Real MPG: the least economical new cars you can buy

What Car?'s Real MPG tests show what fuel economy you can really expect from a car. Here are the least efficient models you can currently buy in the UK...

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by
Darren Moss
Published16 June 2024

The official WLTP fuel economy tests you'll find printed in manufacturers' sales brochures don't always accurately reflect what you can expect your new car to achieve in the real world. To provide you with a more realistic figure, we devised our unique Real MPG test, which simulates real-world town, motorway and rural driving routes.

Silver Audi S8 driving with Real MPG logo

Below, we've listed the 10 models currently on sale which performed worst in our testing. If minimising running costs is high on your list of criteria for your next car, these models are best avoided – our rundown of the most economical cars you can buy will help steer you in the right direction.

That's not to say that we'd never recommend any of the models which appear on this list, though. Indeed, the Audi S8 that tops this list is the least economical car we've ever tested, yet its blend of huge power and sublime comfort makes it a great high-end luxury car.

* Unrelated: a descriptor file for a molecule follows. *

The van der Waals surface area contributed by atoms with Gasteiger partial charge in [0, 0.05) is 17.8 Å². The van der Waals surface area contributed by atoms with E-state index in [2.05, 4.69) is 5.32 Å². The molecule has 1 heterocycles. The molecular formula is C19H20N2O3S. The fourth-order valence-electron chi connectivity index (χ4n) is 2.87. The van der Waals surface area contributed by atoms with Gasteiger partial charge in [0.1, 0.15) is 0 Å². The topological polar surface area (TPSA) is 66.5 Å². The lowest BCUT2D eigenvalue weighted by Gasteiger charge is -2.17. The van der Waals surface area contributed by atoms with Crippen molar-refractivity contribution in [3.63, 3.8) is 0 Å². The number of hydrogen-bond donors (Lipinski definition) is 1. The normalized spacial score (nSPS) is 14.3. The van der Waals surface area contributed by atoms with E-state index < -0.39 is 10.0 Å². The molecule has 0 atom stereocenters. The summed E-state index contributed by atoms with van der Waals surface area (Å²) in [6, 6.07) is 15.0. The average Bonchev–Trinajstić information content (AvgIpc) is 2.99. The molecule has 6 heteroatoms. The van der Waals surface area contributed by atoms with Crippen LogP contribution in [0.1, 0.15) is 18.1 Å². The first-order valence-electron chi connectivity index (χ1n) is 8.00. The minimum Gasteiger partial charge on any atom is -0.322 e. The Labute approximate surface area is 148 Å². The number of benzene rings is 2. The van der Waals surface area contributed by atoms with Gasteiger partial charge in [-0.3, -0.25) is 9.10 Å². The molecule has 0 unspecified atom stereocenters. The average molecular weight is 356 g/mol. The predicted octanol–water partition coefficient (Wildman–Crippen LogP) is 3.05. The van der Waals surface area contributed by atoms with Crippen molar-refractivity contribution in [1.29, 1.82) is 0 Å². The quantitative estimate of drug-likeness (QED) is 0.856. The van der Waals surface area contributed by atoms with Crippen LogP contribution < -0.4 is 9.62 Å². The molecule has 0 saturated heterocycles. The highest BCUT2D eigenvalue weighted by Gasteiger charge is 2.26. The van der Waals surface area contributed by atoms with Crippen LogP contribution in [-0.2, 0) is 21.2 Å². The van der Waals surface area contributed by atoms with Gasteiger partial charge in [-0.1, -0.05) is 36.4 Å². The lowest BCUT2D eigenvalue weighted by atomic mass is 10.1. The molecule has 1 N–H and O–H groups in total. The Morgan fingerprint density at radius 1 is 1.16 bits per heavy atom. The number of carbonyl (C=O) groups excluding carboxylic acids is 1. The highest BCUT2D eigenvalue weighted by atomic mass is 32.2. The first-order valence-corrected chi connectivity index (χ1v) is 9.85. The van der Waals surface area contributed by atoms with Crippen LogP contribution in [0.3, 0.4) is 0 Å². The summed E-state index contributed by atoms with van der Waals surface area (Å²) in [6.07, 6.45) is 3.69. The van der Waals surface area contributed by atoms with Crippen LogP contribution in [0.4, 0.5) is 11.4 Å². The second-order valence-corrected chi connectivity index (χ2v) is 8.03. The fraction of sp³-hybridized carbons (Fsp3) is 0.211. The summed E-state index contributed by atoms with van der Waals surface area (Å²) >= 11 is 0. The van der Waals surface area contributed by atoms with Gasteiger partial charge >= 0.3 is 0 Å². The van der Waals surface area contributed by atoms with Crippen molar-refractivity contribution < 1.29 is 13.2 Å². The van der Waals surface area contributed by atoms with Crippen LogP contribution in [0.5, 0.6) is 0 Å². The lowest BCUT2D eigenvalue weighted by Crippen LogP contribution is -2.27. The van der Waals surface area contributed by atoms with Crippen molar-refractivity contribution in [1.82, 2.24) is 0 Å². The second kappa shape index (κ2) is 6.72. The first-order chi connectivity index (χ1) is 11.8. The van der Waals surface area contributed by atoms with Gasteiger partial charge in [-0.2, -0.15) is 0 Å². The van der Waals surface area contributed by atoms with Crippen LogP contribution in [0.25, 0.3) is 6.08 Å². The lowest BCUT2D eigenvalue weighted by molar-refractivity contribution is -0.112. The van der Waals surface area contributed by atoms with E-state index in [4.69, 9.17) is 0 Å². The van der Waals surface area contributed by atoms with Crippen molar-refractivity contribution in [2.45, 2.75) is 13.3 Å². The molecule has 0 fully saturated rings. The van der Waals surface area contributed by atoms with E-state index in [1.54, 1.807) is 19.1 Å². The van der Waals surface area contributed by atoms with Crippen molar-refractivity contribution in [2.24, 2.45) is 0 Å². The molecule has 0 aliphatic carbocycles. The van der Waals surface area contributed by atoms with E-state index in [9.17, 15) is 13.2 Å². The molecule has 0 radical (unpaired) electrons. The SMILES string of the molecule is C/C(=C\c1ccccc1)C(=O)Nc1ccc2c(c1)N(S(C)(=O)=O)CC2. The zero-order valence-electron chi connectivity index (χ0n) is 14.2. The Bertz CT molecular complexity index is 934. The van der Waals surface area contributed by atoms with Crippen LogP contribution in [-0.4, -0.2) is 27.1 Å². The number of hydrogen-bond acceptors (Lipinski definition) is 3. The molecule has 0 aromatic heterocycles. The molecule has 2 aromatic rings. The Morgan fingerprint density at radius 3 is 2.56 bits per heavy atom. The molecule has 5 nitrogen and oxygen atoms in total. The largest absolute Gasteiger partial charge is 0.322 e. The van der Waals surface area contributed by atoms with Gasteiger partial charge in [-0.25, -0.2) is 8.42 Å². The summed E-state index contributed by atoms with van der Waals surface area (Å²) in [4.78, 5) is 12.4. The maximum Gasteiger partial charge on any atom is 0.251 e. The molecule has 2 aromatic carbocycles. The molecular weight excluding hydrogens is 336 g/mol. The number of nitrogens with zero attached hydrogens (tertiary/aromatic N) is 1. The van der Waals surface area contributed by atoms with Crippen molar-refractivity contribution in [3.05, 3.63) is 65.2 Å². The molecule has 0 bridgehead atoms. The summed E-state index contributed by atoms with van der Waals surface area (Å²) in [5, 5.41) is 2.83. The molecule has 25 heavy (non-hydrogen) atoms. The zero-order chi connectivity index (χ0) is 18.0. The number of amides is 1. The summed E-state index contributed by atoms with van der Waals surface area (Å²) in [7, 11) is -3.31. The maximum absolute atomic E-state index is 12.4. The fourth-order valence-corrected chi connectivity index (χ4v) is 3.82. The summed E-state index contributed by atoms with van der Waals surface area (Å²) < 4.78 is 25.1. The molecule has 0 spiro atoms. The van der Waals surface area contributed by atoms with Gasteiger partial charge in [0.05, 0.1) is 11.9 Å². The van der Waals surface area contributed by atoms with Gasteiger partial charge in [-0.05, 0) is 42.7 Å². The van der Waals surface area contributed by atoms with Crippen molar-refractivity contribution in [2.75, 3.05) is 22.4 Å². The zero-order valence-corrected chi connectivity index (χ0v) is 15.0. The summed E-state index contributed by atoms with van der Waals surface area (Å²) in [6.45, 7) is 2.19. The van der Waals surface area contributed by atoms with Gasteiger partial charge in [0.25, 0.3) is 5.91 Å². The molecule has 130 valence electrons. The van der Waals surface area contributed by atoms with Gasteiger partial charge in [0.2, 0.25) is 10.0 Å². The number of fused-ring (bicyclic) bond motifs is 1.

How we test for a car's Real MPG

Although our tests are carried out in a laboratory (to ensure that the results are repeatable), the simulation used is based on a real-world driving route that takes into account a realistic variety of road conditions. Our Real MPG scores reflect what’s achievable if you drive carefully, but without resorting to extreme 'hypermiling' techniques.

Each car is weighed, and has its tyre pressures set to match the manufacturer's recommendations. The climate control is set to 21 degC – or the midway point if the car has manual air conditioning – and the headlights and stereo are switched off.

Read more: How we test a car's Real MPG

Our pick: S8 Quattro Vorsprung 4dr Tiptronic

0-62mph: 3.8 sec
MPG/range: 24.6mpg
CO2 emissions: 261g/km
Seats: 5
Boot: 505 litres
Insurance group: 50E
Driving
Interior
Practicality
Buying & Owning

Strengths

  • Savage straight-line pace
  • Comfortable and incredibly refined
  • Plush interior

Weaknesses

  • Not the most agile performance car
  • Muted engine note won’t appeal to all
  • Fiddly infotainment system